Platinum Metals Rev., 1997, 41, (2), 79
Aspects of Co-ordination Chemistry
Synthetic Coordination Chemistry: Principles and Practice
This book comprehensively covers all aspects of synthetic co-ordination chemistry, drawing together the rich wealth of research undertaken, but little known, from the former Soviet Union, and work performed in the West. It contains several very interesting chapters covering the more esoteric synthetic procedures, which are not normally readily accessible from the chemical literature, but are of great value. For example, Chapters 8 and 9 describe non-traditional oxidants and reductants in preparative co-ordination chemistry and constitute a fascinating review of the diverse synthetic techniques employed to produce novel co-ordination compounds. With such a broad scope, the book will prove valuable to most synthetic co-ordination chemists and be particularly useful when the synthesis of a specific metal complex is required and existing preparative methods either prove inadequate, non cost-effective or perhaps even impossible for the project concerned. Probably the greatest strength of the book lies in its being a ‘idea provider’ for those working in research.
Theoretical considerations for the synthesis of co-ordination compounds are described in Chapter 1, and the platinum group metals, especially platinum, are extensively featured. Although the majority of the material is available in currently established texts, it nevertheless provides a very helpful summary and reminder of the theory behind co-ordination chemistry. The style of writing together with extra material and examples covered, make this chapter an interesting read and a very useful teaching aid.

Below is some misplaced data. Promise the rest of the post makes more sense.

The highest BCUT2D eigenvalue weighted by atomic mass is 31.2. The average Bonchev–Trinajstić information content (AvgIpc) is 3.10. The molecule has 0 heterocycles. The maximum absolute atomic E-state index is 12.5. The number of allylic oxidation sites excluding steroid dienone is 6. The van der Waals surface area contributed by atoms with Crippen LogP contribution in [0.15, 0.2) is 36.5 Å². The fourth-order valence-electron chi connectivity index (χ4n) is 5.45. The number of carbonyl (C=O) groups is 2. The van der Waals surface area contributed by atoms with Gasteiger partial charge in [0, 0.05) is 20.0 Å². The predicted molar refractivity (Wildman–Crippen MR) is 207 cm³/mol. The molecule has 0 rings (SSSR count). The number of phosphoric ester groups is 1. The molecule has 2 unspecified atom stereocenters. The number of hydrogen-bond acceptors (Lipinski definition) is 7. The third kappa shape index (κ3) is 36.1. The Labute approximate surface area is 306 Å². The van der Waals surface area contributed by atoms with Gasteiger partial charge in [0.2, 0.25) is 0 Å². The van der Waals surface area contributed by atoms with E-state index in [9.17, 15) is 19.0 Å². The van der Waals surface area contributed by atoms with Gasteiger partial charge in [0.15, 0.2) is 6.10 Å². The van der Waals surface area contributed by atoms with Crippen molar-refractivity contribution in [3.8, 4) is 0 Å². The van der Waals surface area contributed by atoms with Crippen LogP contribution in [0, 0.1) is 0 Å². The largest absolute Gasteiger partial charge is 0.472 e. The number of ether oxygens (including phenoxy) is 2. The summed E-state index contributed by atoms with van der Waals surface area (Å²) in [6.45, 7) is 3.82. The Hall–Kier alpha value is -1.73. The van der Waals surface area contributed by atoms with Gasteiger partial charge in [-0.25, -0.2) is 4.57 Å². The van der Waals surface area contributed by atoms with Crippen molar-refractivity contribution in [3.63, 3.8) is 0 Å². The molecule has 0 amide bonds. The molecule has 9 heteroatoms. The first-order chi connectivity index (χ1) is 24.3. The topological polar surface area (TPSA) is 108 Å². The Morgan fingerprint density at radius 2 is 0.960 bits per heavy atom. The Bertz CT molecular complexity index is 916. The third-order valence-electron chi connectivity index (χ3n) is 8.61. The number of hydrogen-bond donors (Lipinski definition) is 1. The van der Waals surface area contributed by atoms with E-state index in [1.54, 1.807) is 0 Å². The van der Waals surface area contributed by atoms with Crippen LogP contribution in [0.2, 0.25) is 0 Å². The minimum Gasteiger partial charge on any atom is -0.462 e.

The solubility of co-ordination compounds and the relationship of solubility to composition and structure are investigated in Chapter 2. This is an ambitious and helpful contribution to the book, as no rigorous theory exists of the solubility of chemical compounds. The addition of hydrophilic counterion effects for ionic complexes and macrocyclic compounds are all described. Tabulated data and examples are also provided by the Authors.
Chapters 3 and 4 relate to the generation and subsequent use of solvento-complexes (a compound containing co-ordinated solvent molecules as well as other co-ordinated ligands) as starting materials for preparative co-ordination chemistry. Chapter 3 has an informative introduction on such complexes. Halide abstraction reactions of platinum complexes and the synthesis of homoleptic solvento-complexes of palladium, platinum and ruthenium are all described. The synthesis of bridged hetero- and homopolynuclear complexes of gold, indium and ruthenium are included. Chapter 4 features an extensive Table concerning the synthesis of a wide variety of solvento-complexes, which is well referenced and describes all the platinum group metals.
Methods available for ion exchange and their implications for synthetic co-ordination chemistry are outlined in Chapter 5. Palladium complexes containing ‘non-co-ordinating’ anions as ligands and the generation of platinum-main group metal bonds are discussed.